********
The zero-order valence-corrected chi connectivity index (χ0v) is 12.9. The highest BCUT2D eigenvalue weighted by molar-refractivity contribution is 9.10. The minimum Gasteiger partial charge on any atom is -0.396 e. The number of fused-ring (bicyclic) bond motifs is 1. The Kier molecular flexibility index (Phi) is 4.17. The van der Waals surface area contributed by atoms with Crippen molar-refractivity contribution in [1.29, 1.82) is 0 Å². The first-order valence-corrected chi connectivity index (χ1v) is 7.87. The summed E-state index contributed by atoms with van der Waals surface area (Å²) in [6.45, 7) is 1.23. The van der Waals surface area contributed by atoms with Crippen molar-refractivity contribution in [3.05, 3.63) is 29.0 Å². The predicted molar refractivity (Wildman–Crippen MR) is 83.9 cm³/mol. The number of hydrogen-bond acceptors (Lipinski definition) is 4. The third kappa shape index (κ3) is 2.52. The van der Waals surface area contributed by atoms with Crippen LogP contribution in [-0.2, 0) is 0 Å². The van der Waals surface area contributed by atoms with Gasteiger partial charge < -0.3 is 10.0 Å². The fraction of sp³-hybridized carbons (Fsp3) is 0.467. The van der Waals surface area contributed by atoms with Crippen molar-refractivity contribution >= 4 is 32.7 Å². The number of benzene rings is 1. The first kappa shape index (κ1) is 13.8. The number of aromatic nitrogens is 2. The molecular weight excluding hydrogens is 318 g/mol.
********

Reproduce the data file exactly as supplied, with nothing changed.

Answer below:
The zero-order valence-corrected chi connectivity index (χ0v) is 12.9. The highest BCUT2D eigenvalue weighted by molar-refractivity contribution is 9.10. The minimum Gasteiger partial charge on any atom is -0.396 e. The number of fused-ring (bicyclic) bond motifs is 1. The Kier molecular flexibility index (Phi) is 4.17. The van der Waals surface area contributed by atoms with Crippen molar-refractivity contribution in [1.29, 1.82) is 0 Å². The first-order valence-corrected chi connectivity index (χ1v) is 7.87. The summed E-state index contributed by atoms with van der Waals surface area (Å²) in [6.45, 7) is 1.23. The van der Waals surface area contributed by atoms with Crippen molar-refractivity contribution in [3.05, 3.63) is 29.0 Å². The predicted molar refractivity (Wildman–Crippen MR) is 83.9 cm³/mol. The number of hydrogen-bond acceptors (Lipinski definition) is 4. The third kappa shape index (κ3) is 2.52. The van der Waals surface area contributed by atoms with Crippen LogP contribution in [-0.2, 0) is 0 Å². The van der Waals surface area contributed by atoms with Gasteiger partial charge < -0.3 is 10.0 Å². The fraction of sp³-hybridized carbons (Fsp3) is 0.467. The van der Waals surface area contributed by atoms with Crippen molar-refractivity contribution >= 4 is 32.7 Å². The number of benzene rings is 1. The first kappa shape index (κ1) is 13.8. The number of aromatic nitrogens is 2. The molecular weight excluding hydrogens is 318 g/mol.